For Christians, the new birth is our spiritual Independence Day. In union with Christ, we “die to sin” and are “set free from sin” Romans 6:4, 18), and we have been “released from the law” (Romans 7:6). Why does God set us free? “So that we may serve in the newness of the Spirit.” Our independence from sin and the law are found in dependence on the Spirit and in union with Jesus Christ.
Happy In/Dependence Day!
In recognition of this, I want to share three things about Christian liberty that I’ve learned from Romans 7.
Romans 7 is Paul’s encouragement to Christians to set aside their slavery to legalistic moralism in favor of the promises of perfection in holiness by depending on the Spirit.
(Note: Parts of Paul’s letters are “confusing and hard to understand”, as the Bible itself tells us (2 Peter 3:16). Paul shifts back and forth in dialogues with imaginary personas, sometimes adopting the persona himself! The early church universally understood Romans 7 to be one of the instances when Paul adopts the persona of someone other than himself [or of himself in the past], using a first-person, present-tense speaking voice to create drama.)
ONE: Romans 7’s slavery isn’t talking about a healthy Christian life
Romans 7 describes a person who is in an unhealthy, legalistic struggle with sin that continuously ends in failure.
It can’t be describing a healthy Christian life. Why? A) Christians aren’t “sold under sin” (7:14). We have come under Jesus’ redemption, and we belong to Him. We are no longer slaves to sin. However, unbelievers are certainly “sold under sin.” B) Christians certainly have bodies, but we are not defined as being “of the flesh” like the persona in Romans 7. Indeed, Romans 8:9 explicitly says that we are not “in the flesh” if the Spirit of Christ dwells in us. However, unbelievers are, by definition, “in the flesh.” C) Christians are not people defined as being “captive to the law of sin.” Jesus promised, “If the Son sets you free, you shall be free indeed.” Yet unbelievers certainly are, according the Scripture.
Before he was saved, Paul “delights in the law of God” (Romans 7:22). Paul said when he was a Pharisee he was “blameless concerning the law” (Phil. 3:6). Similarly, the unsaved Israelites “pursued a law [yet] did not succeed in reaching that law. Why? Because they did not pursue it by faith, but as if it were based on works” (Romans 9:31-32). Legalism tempts us to “establish our own righteousness” yet it leads us away from Jesus (Rom. 10:3-4), who IS righteousness (1 Cor. 1:30). It is this very legalism which Paul is confronting.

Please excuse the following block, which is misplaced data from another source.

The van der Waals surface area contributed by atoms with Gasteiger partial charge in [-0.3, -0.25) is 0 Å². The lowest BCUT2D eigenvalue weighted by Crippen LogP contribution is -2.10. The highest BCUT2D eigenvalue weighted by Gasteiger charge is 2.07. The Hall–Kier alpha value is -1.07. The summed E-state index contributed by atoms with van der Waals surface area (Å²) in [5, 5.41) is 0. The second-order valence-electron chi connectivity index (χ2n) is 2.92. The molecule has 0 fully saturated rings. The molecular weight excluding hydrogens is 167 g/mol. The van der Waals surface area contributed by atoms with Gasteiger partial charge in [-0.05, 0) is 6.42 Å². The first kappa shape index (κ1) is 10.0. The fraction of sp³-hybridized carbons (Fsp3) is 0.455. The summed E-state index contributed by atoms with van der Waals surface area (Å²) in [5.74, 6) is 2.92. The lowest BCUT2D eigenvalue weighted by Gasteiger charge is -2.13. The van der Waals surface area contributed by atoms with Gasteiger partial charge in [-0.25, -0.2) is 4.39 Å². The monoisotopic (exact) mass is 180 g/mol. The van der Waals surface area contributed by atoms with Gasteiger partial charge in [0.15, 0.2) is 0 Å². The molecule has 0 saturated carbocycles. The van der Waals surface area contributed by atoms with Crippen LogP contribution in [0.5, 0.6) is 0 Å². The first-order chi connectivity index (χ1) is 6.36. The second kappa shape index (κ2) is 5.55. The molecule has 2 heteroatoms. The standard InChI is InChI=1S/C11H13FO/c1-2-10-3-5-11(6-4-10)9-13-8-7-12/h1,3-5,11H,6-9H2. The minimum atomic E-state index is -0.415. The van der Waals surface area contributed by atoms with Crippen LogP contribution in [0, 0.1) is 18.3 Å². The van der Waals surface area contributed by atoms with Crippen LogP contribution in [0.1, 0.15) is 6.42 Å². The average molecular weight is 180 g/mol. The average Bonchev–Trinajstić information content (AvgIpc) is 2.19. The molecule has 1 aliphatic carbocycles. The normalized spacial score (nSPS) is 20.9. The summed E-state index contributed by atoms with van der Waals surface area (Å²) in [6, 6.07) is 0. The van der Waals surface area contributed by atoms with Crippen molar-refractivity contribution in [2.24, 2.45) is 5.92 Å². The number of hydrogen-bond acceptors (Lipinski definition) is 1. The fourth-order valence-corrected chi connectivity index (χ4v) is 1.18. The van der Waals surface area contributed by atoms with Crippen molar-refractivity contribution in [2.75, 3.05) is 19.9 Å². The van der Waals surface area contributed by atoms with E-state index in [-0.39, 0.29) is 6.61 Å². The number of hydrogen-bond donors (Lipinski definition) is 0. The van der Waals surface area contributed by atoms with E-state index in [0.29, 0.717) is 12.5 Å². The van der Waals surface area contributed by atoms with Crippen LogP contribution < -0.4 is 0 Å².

The purpose of Romans 7 isn’t to comfort us with the commonness of our failure, nor is it to condemn us with an exhortation to try harder, the purpose is to confront us with the cause of our failure: we fail when we put faith in our own ability to keep a moral code, rather than putting our faith in the power of the Spirit to be producing a moment-by-moment change of heart in us through union with Christ.
TWO: Romans 7 confronts us with the effects of focusing on “Me trying to keep the law.”
In Romans 1-5, Paul emphasizes our inability to justify ourselves through the Law – it is only by trusting Jesus that we can be saved. In Romans 6-8, Paul emphasizes our inability to sanctify ourselves through the Law – it is only by depending on the Holy Spirit that we can live a truly holy life.
Paul writes in Romans 6 that because of our baptized union with Christ, we can now “walk in newness of life,” so that the “body of sin might be brought to nothing.” The effect of this union is that we might “no longer be slaves of sin,” because we have truly “been set free from sin” (Rom. 6:4-7). In light of this beautiful reality, “you must consider yourself dead to sin and alive to God in Christ Jesus” (Rom. 6:11). That’s a command to embrace the beautiful truth and not wallow in the enemy’s lies. There is never a sin which we must commit, for God will always make the way of escape and supply everything needed for godliness (1 Cor. 10:13, 2 Pet. 1:3), and “Sin will have no dominion over you,” Paul writes, “since you are not under law but under grace” (Rom. 6:14).
“Sin will not have dominion over you because you are not under law, but under grace.”
But what if we put ourselves back under the law? Then what?
The despair of Romans 7:15-24 provides a moment of contrast to Romans 6 and 8. Romans 6 and 8 give the promises of victory and rest for Christians who “walk in the Spirit” and pursue intimacy with God Himself. Romans 7:15-24 provides a biopic of what life is like when we focus on keeping God’s laws and depend on our own strength to do it.